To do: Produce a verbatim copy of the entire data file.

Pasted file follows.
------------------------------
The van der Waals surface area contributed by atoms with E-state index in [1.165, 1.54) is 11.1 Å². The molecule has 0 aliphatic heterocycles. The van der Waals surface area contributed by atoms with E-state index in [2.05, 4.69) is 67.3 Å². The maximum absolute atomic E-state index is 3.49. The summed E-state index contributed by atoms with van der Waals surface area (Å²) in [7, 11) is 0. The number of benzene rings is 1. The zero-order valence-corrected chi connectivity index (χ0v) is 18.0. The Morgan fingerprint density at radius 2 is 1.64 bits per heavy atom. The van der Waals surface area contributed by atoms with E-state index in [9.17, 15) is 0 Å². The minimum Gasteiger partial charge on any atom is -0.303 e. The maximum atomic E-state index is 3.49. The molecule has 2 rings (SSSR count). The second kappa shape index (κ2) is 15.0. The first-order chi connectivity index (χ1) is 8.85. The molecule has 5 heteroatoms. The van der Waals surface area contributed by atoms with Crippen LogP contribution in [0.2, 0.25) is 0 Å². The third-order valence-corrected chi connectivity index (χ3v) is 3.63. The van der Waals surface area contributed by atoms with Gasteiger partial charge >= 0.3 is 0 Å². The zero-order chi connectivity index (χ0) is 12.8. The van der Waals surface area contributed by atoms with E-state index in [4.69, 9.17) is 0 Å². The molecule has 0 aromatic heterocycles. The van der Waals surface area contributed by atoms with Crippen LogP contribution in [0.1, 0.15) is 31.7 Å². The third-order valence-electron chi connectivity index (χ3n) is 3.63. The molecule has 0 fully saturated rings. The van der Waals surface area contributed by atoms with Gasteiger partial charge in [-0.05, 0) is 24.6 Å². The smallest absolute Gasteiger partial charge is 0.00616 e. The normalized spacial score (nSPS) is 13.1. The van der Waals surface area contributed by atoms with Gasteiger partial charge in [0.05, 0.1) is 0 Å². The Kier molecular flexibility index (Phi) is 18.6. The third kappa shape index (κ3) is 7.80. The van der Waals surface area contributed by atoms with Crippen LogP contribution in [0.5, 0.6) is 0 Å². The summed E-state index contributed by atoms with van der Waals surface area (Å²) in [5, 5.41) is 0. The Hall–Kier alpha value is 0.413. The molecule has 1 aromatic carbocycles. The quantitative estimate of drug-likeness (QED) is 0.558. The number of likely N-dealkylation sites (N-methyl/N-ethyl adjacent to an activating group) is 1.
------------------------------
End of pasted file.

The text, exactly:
The van der Waals surface area contributed by atoms with E-state index in [1.165, 1.54) is 11.1 Å². The molecule has 0 aliphatic heterocycles. The van der Waals surface area contributed by atoms with E-state index in [2.05, 4.69) is 67.3 Å². The maximum absolute atomic E-state index is 3.49. The summed E-state index contributed by atoms with van der Waals surface area (Å²) in [7, 11) is 0. The number of benzene rings is 1. The zero-order valence-corrected chi connectivity index (χ0v) is 18.0. The Morgan fingerprint density at radius 2 is 1.64 bits per heavy atom. The van der Waals surface area contributed by atoms with E-state index in [9.17, 15) is 0 Å². The minimum Gasteiger partial charge on any atom is -0.303 e. The maximum atomic E-state index is 3.49. The molecule has 2 rings (SSSR count). The second kappa shape index (κ2) is 15.0. The first-order chi connectivity index (χ1) is 8.85. The molecule has 5 heteroatoms. The van der Waals surface area contributed by atoms with Crippen LogP contribution in [0.2, 0.25) is 0 Å². The third-order valence-corrected chi connectivity index (χ3v) is 3.63. The van der Waals surface area contributed by atoms with Gasteiger partial charge >= 0.3 is 0 Å². The zero-order chi connectivity index (χ0) is 12.8. The van der Waals surface area contributed by atoms with E-state index in [4.69, 9.17) is 0 Å². The molecule has 0 aromatic heterocycles. The van der Waals surface area contributed by atoms with Crippen LogP contribution in [0.1, 0.15) is 31.7 Å². The third-order valence-electron chi connectivity index (χ3n) is 3.63. The molecule has 0 fully saturated rings. The van der Waals surface area contributed by atoms with Gasteiger partial charge in [-0.05, 0) is 24.6 Å². The smallest absolute Gasteiger partial charge is 0.00616 e. The normalized spacial score (nSPS) is 13.1. The van der Waals surface area contributed by atoms with Gasteiger partial charge in [0.05, 0.1) is 0 Å². The Kier molecular flexibility index (Phi) is 18.6. The third kappa shape index (κ3) is 7.80. The van der Waals surface area contributed by atoms with Crippen LogP contribution in [0.5, 0.6) is 0 Å². The summed E-state index contributed by atoms with van der Waals surface area (Å²) in [5, 5.41) is 0. The Hall–Kier alpha value is 0.413. The molecule has 1 aromatic carbocycles. The quantitative estimate of drug-likeness (QED) is 0.558. The number of likely N-dealkylation sites (N-methyl/N-ethyl adjacent to an activating group) is 1.